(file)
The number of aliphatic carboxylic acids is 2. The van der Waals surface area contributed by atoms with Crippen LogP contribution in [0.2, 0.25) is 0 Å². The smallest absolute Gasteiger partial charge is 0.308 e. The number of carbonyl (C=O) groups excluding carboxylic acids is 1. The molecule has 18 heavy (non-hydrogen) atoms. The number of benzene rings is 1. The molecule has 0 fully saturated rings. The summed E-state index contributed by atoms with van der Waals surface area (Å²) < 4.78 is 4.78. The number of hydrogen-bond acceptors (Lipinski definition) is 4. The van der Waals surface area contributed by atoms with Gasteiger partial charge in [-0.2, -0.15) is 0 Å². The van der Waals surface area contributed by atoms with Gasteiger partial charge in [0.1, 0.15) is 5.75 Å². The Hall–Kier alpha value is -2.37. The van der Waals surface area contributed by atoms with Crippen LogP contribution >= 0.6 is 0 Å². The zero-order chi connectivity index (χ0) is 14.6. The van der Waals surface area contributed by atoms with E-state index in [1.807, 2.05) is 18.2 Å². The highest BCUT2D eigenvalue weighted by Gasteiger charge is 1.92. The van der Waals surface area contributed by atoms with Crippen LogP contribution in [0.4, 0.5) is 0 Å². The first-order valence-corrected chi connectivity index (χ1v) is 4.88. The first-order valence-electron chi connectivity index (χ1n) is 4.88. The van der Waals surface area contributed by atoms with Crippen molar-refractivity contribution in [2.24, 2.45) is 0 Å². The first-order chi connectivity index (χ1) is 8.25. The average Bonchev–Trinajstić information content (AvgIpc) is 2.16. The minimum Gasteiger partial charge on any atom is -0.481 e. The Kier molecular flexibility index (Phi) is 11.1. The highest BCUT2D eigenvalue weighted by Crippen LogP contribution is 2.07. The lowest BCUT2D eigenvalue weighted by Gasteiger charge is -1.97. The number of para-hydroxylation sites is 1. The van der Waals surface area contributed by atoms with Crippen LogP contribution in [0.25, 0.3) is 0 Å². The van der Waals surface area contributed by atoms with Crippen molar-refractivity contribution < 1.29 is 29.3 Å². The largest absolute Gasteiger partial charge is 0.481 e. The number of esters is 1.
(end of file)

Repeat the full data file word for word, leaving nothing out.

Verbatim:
The number of aliphatic carboxylic acids is 2. The van der Waals surface area contributed by atoms with Crippen LogP contribution in [0.2, 0.25) is 0 Å². The smallest absolute Gasteiger partial charge is 0.308 e. The number of carbonyl (C=O) groups excluding carboxylic acids is 1. The molecule has 18 heavy (non-hydrogen) atoms. The number of benzene rings is 1. The molecule has 0 fully saturated rings. The summed E-state index contributed by atoms with van der Waals surface area (Å²) < 4.78 is 4.78. The number of hydrogen-bond acceptors (Lipinski definition) is 4. The van der Waals surface area contributed by atoms with Gasteiger partial charge in [-0.2, -0.15) is 0 Å². The van der Waals surface area contributed by atoms with Gasteiger partial charge in [0.1, 0.15) is 5.75 Å². The Hall–Kier alpha value is -2.37. The van der Waals surface area contributed by atoms with Crippen LogP contribution >= 0.6 is 0 Å². The zero-order chi connectivity index (χ0) is 14.6. The van der Waals surface area contributed by atoms with E-state index in [1.807, 2.05) is 18.2 Å². The highest BCUT2D eigenvalue weighted by Gasteiger charge is 1.92. The van der Waals surface area contributed by atoms with Crippen LogP contribution in [0.4, 0.5) is 0 Å². The first-order valence-corrected chi connectivity index (χ1v) is 4.88. The first-order valence-electron chi connectivity index (χ1n) is 4.88. The van der Waals surface area contributed by atoms with Crippen molar-refractivity contribution in [2.24, 2.45) is 0 Å². The first-order chi connectivity index (χ1) is 8.25. The average Bonchev–Trinajstić information content (AvgIpc) is 2.16. The minimum Gasteiger partial charge on any atom is -0.481 e. The Kier molecular flexibility index (Phi) is 11.1. The highest BCUT2D eigenvalue weighted by Crippen LogP contribution is 2.07. The lowest BCUT2D eigenvalue weighted by Gasteiger charge is -1.97. The number of para-hydroxylation sites is 1. The van der Waals surface area contributed by atoms with Crippen LogP contribution in [0.25, 0.3) is 0 Å². The van der Waals surface area contributed by atoms with Crippen molar-refractivity contribution < 1.29 is 29.3 Å². The largest absolute Gasteiger partial charge is 0.481 e. The number of esters is 1.